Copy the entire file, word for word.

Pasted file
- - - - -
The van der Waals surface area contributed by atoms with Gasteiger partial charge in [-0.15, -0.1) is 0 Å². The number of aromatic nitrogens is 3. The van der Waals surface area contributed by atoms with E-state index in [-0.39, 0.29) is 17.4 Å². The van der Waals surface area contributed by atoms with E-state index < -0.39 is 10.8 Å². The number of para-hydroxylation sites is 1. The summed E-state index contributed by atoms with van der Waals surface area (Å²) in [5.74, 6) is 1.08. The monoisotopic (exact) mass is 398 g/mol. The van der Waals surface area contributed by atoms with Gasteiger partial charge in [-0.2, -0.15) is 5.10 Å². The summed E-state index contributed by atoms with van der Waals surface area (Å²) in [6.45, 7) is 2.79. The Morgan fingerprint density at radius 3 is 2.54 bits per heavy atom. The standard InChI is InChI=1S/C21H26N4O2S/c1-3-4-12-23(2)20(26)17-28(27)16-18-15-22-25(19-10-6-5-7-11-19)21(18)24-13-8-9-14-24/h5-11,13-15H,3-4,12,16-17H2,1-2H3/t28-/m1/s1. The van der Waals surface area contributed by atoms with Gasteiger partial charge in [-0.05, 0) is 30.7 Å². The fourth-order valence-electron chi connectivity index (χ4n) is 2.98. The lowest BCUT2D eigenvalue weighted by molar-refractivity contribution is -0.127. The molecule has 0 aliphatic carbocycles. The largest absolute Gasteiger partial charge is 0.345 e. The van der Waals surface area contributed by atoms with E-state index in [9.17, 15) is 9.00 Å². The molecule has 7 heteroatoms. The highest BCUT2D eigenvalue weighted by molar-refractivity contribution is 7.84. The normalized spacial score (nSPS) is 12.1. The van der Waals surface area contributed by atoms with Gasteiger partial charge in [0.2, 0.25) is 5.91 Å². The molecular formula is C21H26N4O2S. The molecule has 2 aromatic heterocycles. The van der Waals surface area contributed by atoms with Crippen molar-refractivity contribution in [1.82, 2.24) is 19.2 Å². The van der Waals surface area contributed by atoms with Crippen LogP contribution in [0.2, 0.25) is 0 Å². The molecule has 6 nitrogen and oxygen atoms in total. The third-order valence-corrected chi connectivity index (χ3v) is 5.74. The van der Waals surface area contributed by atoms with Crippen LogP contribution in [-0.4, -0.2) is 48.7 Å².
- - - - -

The van der Waals surface area contributed by atoms with Gasteiger partial charge in [-0.15, -0.1) is 0 Å². The number of aromatic nitrogens is 3. The van der Waals surface area contributed by atoms with E-state index in [-0.39, 0.29) is 17.4 Å². The van der Waals surface area contributed by atoms with E-state index < -0.39 is 10.8 Å². The number of para-hydroxylation sites is 1. The summed E-state index contributed by atoms with van der Waals surface area (Å²) in [5.74, 6) is 1.08. The monoisotopic (exact) mass is 398 g/mol. The van der Waals surface area contributed by atoms with Gasteiger partial charge in [-0.2, -0.15) is 5.10 Å². The summed E-state index contributed by atoms with van der Waals surface area (Å²) in [6.45, 7) is 2.79. The Morgan fingerprint density at radius 3 is 2.54 bits per heavy atom. The standard InChI is InChI=1S/C21H26N4O2S/c1-3-4-12-23(2)20(26)17-28(27)16-18-15-22-25(19-10-6-5-7-11-19)21(18)24-13-8-9-14-24/h5-11,13-15H,3-4,12,16-17H2,1-2H3/t28-/m1/s1. The van der Waals surface area contributed by atoms with Gasteiger partial charge in [-0.05, 0) is 30.7 Å². The fourth-order valence-electron chi connectivity index (χ4n) is 2.98. The lowest BCUT2D eigenvalue weighted by molar-refractivity contribution is -0.127. The molecule has 0 aliphatic carbocycles. The largest absolute Gasteiger partial charge is 0.345 e. The van der Waals surface area contributed by atoms with E-state index in [9.17, 15) is 9.00 Å². The molecule has 7 heteroatoms. The highest BCUT2D eigenvalue weighted by molar-refractivity contribution is 7.84. The normalized spacial score (nSPS) is 12.1. The van der Waals surface area contributed by atoms with Gasteiger partial charge in [0.2, 0.25) is 5.91 Å². The molecular formula is C21H26N4O2S. The molecule has 2 aromatic heterocycles. The van der Waals surface area contributed by atoms with Crippen molar-refractivity contribution in [1.82, 2.24) is 19.2 Å². The van der Waals surface area contributed by atoms with Crippen LogP contribution in [0.2, 0.25) is 0 Å². The molecule has 6 nitrogen and oxygen atoms in total. The third-order valence-corrected chi connectivity index (χ3v) is 5.74. The van der Waals surface area contributed by atoms with Crippen LogP contribution in [-0.4, -0.2) is 48.7 Å².